Could the rise of the Internet and decline of print be the death knell for the traditional small mom-and-pop Kiwi business and the self-employed?
Many small businesses in New Zealand, particularly tradesmen, are unexpectedly finding themselves battling with the consequences of declining newspaper readership and the demise of traditional directories like Yellow and the White Pages.
"The overwhelming dominance of the Internet as a source of information in 2016 has left thousands of SME owners frustrated and at their wits end because, for all its wonders, the Internet is a realistically a very narrow, competitive sales pipeline," says Chris Price, the CEO of Google Adwords certified partner Ark Advance.
The Internet's dominance effectively means fewer marketing options for small businesses.
The high level of technical understanding and knowledge needed to create, maintain and promote a successful website, the demise of traditional print channels and the cat fight for limited space on page one of Google, are factors leaving SME owners and self-employed people out in the cold.
"Even Google Adwords has become more difficult and expensive since the search engine company removed Ads from the right hand column of the search page earlier this year, creating more competition and higher prices," says Price.
"Activities like networking and referrals require more work and money, which translates into less productive time in the business. Radio advertising is expensive, not many people use the Yellow Pages anymore and local newspapers have falling readership. On the Internet, SMEs are under pressure from those with deeper pockets."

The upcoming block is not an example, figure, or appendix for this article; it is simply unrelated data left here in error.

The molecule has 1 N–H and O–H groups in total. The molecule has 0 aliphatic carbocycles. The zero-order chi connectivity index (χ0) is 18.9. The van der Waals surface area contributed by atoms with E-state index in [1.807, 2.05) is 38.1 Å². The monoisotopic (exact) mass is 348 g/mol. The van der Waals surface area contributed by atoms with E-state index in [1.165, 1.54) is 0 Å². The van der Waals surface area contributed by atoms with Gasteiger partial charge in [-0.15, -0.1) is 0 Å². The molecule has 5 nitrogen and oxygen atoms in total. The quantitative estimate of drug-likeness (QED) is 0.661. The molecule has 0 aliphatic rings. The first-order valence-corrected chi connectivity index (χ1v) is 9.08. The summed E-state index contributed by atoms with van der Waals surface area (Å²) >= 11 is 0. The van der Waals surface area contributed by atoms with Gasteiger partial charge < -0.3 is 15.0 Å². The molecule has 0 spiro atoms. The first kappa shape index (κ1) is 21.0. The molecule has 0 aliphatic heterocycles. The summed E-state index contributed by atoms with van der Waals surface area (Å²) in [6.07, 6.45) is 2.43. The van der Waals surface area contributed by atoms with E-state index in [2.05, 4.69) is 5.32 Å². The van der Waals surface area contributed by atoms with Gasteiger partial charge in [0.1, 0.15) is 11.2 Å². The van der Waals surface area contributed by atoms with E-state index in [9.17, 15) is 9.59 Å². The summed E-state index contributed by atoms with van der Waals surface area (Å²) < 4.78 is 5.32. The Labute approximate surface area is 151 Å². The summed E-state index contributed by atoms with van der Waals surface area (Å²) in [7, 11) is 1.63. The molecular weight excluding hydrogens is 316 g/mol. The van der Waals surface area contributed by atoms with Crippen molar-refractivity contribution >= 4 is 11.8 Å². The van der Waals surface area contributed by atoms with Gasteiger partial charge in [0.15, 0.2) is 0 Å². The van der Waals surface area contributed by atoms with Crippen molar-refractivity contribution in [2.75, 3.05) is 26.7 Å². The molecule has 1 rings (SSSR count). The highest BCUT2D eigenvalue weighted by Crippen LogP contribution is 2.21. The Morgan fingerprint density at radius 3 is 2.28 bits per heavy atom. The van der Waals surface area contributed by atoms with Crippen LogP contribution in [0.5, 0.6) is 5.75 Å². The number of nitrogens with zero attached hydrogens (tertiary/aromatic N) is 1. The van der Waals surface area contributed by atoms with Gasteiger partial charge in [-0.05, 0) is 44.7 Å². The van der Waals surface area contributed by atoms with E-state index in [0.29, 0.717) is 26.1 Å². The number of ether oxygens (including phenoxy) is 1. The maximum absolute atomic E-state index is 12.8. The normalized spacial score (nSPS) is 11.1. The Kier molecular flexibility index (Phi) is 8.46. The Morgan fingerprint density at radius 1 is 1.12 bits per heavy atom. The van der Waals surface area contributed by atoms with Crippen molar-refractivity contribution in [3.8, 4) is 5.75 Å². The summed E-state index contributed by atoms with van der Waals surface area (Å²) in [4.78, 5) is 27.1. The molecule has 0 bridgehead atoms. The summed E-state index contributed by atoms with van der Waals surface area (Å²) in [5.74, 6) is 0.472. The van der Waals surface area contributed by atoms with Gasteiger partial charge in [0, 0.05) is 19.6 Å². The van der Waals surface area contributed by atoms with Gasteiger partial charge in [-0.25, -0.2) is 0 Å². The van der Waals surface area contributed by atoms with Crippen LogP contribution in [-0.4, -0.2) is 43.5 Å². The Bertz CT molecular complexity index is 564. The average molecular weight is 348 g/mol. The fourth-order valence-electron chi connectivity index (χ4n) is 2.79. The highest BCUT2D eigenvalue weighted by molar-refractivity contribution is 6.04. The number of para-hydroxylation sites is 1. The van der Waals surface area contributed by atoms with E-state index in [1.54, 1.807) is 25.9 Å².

Price said he receives regular inquiries from people who don't understand SEO (search engine optimisation), analytics, conversion and Google Adwords because the level of technical skill required is high.
"The old Kiwi DIY spirit that characterised so many small businesses just isn't cutting it anymore, particularly for Baby Boomers. I know I make my living from SEO and Google Adwords, but I still don't like to see this happening," he said.
While spending more to increase traffic is possible, and even within the reach of many small businesses, converting that traffic is a real obstacle.
"Conversion is about clear succinct messages, and no grey areas – perhaps Donald Trump is doing so well in the United States because people understand clearly what he stands for – but to do that you need to understand your buyer and their needs and have a strong point of difference.
"That takes time and all the while your wallet is being hammered," he said.
Price offered the following tips to SMEs with no option but to try and make it online:
1. Measure and understand so that you can see what is broken.
"Online marketing is more of a measurement game than a numbers game. You may find that just 20 percent of your online presence needs work to generate 80 percent of the results – often this is just one or two pages that are not working correctly. Perhaps they're not as persuasive as they could be."
2. Put yourself in the shoes of your customer.
"Survey your existing customers to understand what they want and what they're looking for. Your messages must be written for your customer, and less about you."
3. Test and measure, test and measure.
"The one thing the Internet does allow is the ability to set up and run testing to see what people respond to and what they ignore – whether it's a social media message, a website page or your newsletter articles."
Price said SMEs also needed to think hard about creating additional channels like alliances with other companies that can refer them business, because online results may take time.
"If you've just started out online, it would be unrealistic to expect results quickly. The online marketplace is a ruthless space, especially Google search pages. Space is limited and people make a decision very quickly on where to click," he said.
For more information, visit http://arkadvance.com/
May 18, 2016